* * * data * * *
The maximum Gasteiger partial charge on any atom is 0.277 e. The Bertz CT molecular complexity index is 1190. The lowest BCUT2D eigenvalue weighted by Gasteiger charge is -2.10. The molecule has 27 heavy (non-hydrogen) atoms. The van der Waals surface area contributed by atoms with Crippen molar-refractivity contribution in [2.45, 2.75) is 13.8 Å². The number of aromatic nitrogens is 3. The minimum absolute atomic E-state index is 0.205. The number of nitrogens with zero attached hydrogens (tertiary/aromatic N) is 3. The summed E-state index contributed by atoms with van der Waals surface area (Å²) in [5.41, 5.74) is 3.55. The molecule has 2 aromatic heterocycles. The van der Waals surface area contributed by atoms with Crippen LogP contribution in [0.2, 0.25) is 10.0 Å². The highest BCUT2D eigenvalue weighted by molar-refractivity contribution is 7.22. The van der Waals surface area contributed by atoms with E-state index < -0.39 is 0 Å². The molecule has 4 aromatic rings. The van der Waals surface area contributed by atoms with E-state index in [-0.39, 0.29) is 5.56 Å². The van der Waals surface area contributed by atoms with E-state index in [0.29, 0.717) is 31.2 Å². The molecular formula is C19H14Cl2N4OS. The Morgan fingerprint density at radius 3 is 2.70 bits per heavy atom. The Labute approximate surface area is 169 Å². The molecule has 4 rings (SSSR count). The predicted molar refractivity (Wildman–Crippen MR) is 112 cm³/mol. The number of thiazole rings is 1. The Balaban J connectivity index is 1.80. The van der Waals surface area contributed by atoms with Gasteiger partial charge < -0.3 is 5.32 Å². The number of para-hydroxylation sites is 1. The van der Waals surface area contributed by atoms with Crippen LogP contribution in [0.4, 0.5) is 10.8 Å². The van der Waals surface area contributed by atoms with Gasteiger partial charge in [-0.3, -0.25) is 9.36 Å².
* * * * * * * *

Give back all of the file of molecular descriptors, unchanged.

The maximum Gasteiger partial charge on any atom is 0.277 e. The Bertz CT molecular complexity index is 1190. The lowest BCUT2D eigenvalue weighted by Gasteiger charge is -2.10. The molecule has 27 heavy (non-hydrogen) atoms. The van der Waals surface area contributed by atoms with Crippen molar-refractivity contribution in [2.45, 2.75) is 13.8 Å². The number of aromatic nitrogens is 3. The minimum absolute atomic E-state index is 0.205. The number of nitrogens with zero attached hydrogens (tertiary/aromatic N) is 3. The summed E-state index contributed by atoms with van der Waals surface area (Å²) in [5.41, 5.74) is 3.55. The molecule has 2 aromatic heterocycles. The van der Waals surface area contributed by atoms with Crippen LogP contribution in [0.2, 0.25) is 10.0 Å². The highest BCUT2D eigenvalue weighted by molar-refractivity contribution is 7.22. The van der Waals surface area contributed by atoms with E-state index < -0.39 is 0 Å². The molecule has 4 aromatic rings. The van der Waals surface area contributed by atoms with E-state index in [-0.39, 0.29) is 5.56 Å². The van der Waals surface area contributed by atoms with E-state index in [0.29, 0.717) is 31.2 Å². The molecular formula is C19H14Cl2N4OS. The Morgan fingerprint density at radius 3 is 2.70 bits per heavy atom. The Labute approximate surface area is 169 Å². The molecule has 4 rings (SSSR count). The predicted molar refractivity (Wildman–Crippen MR) is 112 cm³/mol. The number of thiazole rings is 1. The Balaban J connectivity index is 1.80. The van der Waals surface area contributed by atoms with Gasteiger partial charge < -0.3 is 5.32 Å². The number of para-hydroxylation sites is 1. The van der Waals surface area contributed by atoms with Crippen LogP contribution in [0.4, 0.5) is 10.8 Å². The van der Waals surface area contributed by atoms with Gasteiger partial charge in [-0.3, -0.25) is 9.36 Å².